Jurisdiction To Forgive

Mark 2:5b Son, thy sins be forgiven thee.
Forgiveness in this passage is a specific type of forgiveness which cannot be given by just anyone. It is legal forgiveness: the forgiver has jurisdiction to forgive. A mother may want her much beloved, but legally convicted, son to be lawfully forgiven of his crimes, but she has no jurisdiction to forgive. It would be a crime for her to set him free.

Sin is a departure from God’s legal standard of uprightness or covenant obligations, and carries legal penalties. In this case the man was guilty of breaking Israel's covenant with God, and was suffering lawful punishment. But he was forgiven… which means he was released from his legal punishment and the record of his crime was expunged. It was as if the sin had never been committed. “Forgiven” in v. 5 is a perfect indicative verb which is “an action as standing at the time of speaking complete.” Burton

Forgiveness in our common usage is generally personal, because that's the forgiveness that is under our jurisdiction. So we tend to think of God's forgiveness in warm personal terms... But the forgiveness we receive from God was won in a cold, hard legal battle for our souls. We believers, who were all convicted sinners waiting for our execution, are now justly allowed to walk free. Our legal debts have been permanently expunged by the gospel work of Jesus Christ. True lasting forgiveness...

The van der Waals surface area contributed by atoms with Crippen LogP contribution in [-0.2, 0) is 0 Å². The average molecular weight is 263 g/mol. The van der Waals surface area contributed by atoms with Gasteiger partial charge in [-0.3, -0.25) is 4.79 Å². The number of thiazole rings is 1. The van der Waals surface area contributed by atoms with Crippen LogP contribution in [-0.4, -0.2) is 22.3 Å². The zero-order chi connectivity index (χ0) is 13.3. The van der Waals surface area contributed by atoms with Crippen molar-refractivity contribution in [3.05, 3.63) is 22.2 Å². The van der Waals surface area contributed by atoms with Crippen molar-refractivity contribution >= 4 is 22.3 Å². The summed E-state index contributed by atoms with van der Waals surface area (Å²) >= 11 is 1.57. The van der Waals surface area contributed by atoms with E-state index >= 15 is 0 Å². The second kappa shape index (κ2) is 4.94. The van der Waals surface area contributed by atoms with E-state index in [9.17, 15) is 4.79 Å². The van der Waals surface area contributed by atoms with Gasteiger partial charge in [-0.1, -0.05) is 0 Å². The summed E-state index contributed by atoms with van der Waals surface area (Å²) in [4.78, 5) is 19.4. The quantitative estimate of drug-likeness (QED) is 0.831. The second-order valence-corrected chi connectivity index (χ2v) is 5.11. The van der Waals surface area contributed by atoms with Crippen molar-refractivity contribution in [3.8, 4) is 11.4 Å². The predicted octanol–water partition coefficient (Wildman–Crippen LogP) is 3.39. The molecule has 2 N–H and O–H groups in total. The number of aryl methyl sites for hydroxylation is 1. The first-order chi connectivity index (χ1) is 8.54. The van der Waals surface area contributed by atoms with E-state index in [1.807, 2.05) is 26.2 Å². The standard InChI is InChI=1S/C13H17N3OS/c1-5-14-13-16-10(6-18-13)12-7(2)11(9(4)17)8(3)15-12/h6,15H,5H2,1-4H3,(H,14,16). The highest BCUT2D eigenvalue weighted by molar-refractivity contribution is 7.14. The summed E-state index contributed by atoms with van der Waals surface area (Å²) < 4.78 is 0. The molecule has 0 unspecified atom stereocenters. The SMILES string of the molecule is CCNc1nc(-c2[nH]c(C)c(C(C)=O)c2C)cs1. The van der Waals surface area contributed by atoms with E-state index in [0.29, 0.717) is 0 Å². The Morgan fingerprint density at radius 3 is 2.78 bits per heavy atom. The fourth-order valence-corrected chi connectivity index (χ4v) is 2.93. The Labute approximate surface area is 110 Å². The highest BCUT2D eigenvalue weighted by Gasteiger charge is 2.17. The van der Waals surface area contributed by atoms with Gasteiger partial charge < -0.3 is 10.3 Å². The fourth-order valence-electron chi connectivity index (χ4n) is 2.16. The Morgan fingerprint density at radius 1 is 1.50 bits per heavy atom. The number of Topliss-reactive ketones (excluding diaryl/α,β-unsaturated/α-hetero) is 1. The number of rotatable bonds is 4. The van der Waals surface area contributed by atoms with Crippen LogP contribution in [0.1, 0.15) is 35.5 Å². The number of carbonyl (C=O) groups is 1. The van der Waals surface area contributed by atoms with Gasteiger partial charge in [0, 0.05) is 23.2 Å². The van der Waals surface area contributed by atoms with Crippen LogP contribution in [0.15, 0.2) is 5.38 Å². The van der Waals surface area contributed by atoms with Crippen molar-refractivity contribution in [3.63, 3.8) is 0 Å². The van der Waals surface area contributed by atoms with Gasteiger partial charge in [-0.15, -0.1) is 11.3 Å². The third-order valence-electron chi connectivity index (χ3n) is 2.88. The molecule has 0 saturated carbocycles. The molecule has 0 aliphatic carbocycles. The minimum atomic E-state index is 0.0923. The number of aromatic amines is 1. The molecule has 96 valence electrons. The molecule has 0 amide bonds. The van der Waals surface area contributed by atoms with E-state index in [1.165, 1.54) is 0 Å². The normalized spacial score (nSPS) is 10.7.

1. Forgiveness and lawful punishment seem to be able to go hand-in-hand, or completely seperated. Unless forgiveness and mercy are used as the same context or definition, It seems the punishment is waved. Where does mercy and grace fit into the punishment side in our society today? ...Or were you only speaking of God's law rather than the law of the land? I might have just misread the whole thing, and I'm not sure my comment even makes sence... Time for bed.... Cody Crisp

  2. I was speaking of God's law. Mercy in our legal system is hotly contested in our popular culture. Mercy means that someone is released from their full obligation to the law, so the full punishment is not given. To those who want to see justice given to the fullest extent mercy is scandalous. A good example would be those who harmed Brady. Should they receive mercy or full justice? For some the level of mercy given simply depends on which side of justice they are on: the giving or receiving side.



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